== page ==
Radio Frequency Identification (RFID): Definitions

(some of the of terms used in RFID technology)

low-frequency tags
1. From 30 kHz to 300 kHz.

Low-frequency tags typical operate at 125 kHz or 134 kHz. The main disadvantages of low-frequency tags are they have to be read from within three feet and the rate of data transfer is slow.

They are less subject to interference than UHF tags.

2. Tags that operate at a frequency as low as 30 KHz or as high as 300 KHz, but most often at 125 KHz.

They can be read at no more than three feet and the data transfer rate is slow. This type of tag is widely used in retailing because it is relatively inexpensive.

medium-frequency tags
Tags that operate at a frequency of 300 KHz to three MHz.
memory (RFID)
The amount of data that can be stored on the microchip in an RFID tag.
memory block
Memory on the microchip in an RFID tag is usually divided into sections, which can be read or written to individually.

Some blocks might be locked, so data can't be overwritten, while others are not.

microwave tags
A term that is some time used to refer to RFID tags that operate at 5.8 GHz.

They have very high transfer rates and can be read from as far as 30 feet away, but they use a lot of power and are expensive. Some people refer to any tag that operates above about 415 MHz as a microwave tag.

A condition that exists when the data retrieved by the scanner or reader in the antenna is different from the corresponding data in the tag.
Changing the radio waves traveling between the reader and the transponder in ways that enable the transmission of information.

Waves be changed in a variety of ways that can be picked up by the reader and turned into the ones and zeroes of binary code.

Waves can be made higher or lower (amplitude modulation) or shifted forward (phase modulation).

The frequency can be varied (frequency modulation), or data can be contained in the duration of pulses (pulse-width modulation).

multiple access schemes
Methods of increasing the amount of data that can be transmitted wirelessly within the same frequency spectrum.

Some RFID readers use Time Division Multiple Access, or TDMA, meaning they read tags at different times to avoid interfering with one another.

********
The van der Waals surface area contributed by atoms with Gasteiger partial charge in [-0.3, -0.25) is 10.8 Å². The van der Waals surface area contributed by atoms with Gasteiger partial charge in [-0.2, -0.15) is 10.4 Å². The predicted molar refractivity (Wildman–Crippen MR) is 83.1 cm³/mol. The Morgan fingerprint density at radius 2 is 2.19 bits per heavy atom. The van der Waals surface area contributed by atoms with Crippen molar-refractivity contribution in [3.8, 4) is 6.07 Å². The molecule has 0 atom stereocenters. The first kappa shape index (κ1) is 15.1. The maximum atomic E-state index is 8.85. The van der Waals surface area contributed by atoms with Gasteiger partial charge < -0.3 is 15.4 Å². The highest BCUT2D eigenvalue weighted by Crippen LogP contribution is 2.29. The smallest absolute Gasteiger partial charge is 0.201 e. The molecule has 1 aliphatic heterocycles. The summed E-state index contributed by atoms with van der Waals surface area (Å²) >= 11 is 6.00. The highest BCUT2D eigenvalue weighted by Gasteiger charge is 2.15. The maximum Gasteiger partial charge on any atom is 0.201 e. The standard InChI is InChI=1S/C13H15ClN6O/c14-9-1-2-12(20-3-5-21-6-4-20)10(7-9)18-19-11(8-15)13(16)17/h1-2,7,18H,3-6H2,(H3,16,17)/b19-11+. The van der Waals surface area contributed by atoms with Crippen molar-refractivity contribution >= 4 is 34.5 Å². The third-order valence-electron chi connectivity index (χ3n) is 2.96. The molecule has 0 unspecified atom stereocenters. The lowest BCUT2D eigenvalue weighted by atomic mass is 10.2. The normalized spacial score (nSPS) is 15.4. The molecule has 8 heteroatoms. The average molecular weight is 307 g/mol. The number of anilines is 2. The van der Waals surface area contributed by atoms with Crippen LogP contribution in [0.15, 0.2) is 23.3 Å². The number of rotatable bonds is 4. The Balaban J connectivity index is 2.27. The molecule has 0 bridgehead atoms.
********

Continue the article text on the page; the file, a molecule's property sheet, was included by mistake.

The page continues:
An electronic device that allows a reader to have more than one antenna.

Each antenna scans the field in a preset order. This reduces the number of readers needed to cover a given area; such as, a dock door, and prevents the antennas from interfering with one another.

A device that supports multiple readers by checking each one in accordance with a scheduling scheme.
nano block
The term "Alien Technology" uses to describe its tiny microchips, which are about the width of three human hairs.
near-field communication
RFID reader antennas emit electromagnetic radiation (radio waves).

If an RFID tag is within full wavelength of the reader, it is said to be in the "near field."

If it is more than the distance of one full wavelength away, it is said to be in the "far field."

The near field signal decays as the cube of distance from the antenna, while the far field signal decays as the square of the distance from the antenna.

So passive RFID systems that rely on near-field communication (typically low- and high-frequency systems) have a shorter read range than those that use far field communication (UHF and microwave systems).

Unwanted ambient electrical signals or electromagnetic energy found in the operating environment of RFID equipment.

Noise can be caused by other RF devices, robots, electric motors and other machines.

nominal range
The read range at which the tag can be read reliably.
null spot
Area in the reader field that doesn't receive radio waves.

This is essentially the reader's blind spot. It is a phenomenon common to UHF systems.

List of Radio Frequency Identification or RFID articles.